Pennsylvania Senate Democrats Call for Action on Poverty and Economic Insecurity in Pennsylvania

April 4 marked the 51st anniversary of the assassination of Dr. Martin Luther King, Jr. in Memphis, Tennessee. To honor Dr. King’s memory, Pennsylvania Senate Democrats held numerous events across the state to celebrate Dr. King and announce a Call to Action in addressing poverty and economic insecurity in Pennsylvania.

At the time of his assassination, Dr. King had just launched the “Poor People’s Campaign.” The goal of the effort was to focus on the struggles of America’s poor. In fact, Dr. King was in Memphis supporting the sanitation workers’ strike.

For Dr. King, economic justice was the next step in fulfilling America’s ideal that all people are created equally. Giving poor and working-class men and women a chance to enjoy economic security fueled the man who believed the measure of true equality extended beyond desegregation.

A few days before his murder, Dr. King said this about poverty:

There is nothing new about poverty. What is new is that we now have the techniques and the resources to get rid of poverty. The real question is whether we have the will.”

Dr. King’s comments were accurate in March of 1968 and they remain true today. While we have the “techniques” and “resources,” we have lacked the “will.” Our failures couldn’t be any clearer today as poverty and economic insecurity still smother people from all walks of life.

According to the U.S. Census Bureau, more than 1.5 million Pennsylvanians (12.5 percent of our population) live in poverty, with Latinos (28.7 percent) and African-Americans (24.8 percent) accounting for more than half of the poverty population. More than 700,000 Pennsylvanians live in deep poverty, meaning that their annual income is less than 50 percent of the official poverty level for that individual or family. Nearly a quarter million of those living in deep poverty are children.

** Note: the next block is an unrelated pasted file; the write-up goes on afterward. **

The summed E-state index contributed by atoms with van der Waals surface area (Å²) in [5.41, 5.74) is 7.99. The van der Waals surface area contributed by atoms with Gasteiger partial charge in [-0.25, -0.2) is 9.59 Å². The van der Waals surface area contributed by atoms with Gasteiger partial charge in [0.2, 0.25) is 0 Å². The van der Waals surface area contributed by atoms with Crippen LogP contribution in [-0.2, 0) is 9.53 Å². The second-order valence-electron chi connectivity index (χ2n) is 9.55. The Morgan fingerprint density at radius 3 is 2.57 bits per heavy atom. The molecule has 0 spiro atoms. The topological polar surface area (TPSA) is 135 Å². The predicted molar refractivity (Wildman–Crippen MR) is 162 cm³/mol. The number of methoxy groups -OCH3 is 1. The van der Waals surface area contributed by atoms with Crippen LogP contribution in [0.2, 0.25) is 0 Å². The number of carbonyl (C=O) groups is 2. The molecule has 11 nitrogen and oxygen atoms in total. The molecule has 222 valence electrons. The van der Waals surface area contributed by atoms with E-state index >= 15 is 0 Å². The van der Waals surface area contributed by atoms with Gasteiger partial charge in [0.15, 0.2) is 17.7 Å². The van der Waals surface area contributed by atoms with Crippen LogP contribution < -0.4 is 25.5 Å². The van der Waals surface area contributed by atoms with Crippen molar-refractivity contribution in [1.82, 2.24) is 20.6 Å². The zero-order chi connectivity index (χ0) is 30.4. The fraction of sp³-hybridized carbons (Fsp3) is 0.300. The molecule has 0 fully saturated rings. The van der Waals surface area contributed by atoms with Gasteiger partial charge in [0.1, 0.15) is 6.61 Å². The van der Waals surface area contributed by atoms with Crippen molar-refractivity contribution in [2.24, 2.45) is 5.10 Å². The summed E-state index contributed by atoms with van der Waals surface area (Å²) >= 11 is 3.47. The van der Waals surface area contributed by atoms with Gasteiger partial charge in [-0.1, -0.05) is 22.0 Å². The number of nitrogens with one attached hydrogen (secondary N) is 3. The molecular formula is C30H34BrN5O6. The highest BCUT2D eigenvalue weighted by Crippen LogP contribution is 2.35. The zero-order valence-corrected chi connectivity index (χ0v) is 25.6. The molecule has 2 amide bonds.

Poverty exists in our cities and small towns, in suburbs and rural areas of the state. Allegheny County contains seven municipalities, in which more than half of the children live in poverty. In Carbon County – where coal once thrived – pockets of poverty now exist where industry once boomed. In central and western Pennsylvania counties like Cambria and Fayette, the poverty rate exceeds 15 percent. Across the northern tier, poverty rates are high and economic opportunity limited.

We also cannot forget the thousands of Pennsylvanians who are experiencing economic insecurity. Economic insecurity is the inability to cope with routine adverse life events while maintaining a decent standard of living. These are the folks living on the edge, one unexpected event from not being able to get by.

Just like the faces of poverty, the faces of economic insecurity are friends, neighbors, and family. They teach our children and care for our seniors. They are veterans and college students. They struggle, but work hard to support their families, contribute to our economy, and make our communities stronger.    

Why do they struggle? One reason is Pennsylvania’s $7.25/hr. minimum wage pays poverty wages. Despite holding multiple jobs, they live paycheck to paycheck. Here’s some more reasons they struggle: affordable housing is not available; child care is unaffordable; health care is not considered a human right; low wages lead to lower savings, higher debt, and insufficient or nonexistent retirement savings. They struggle because the system is stacked against them; just like it was on April 4, 1968.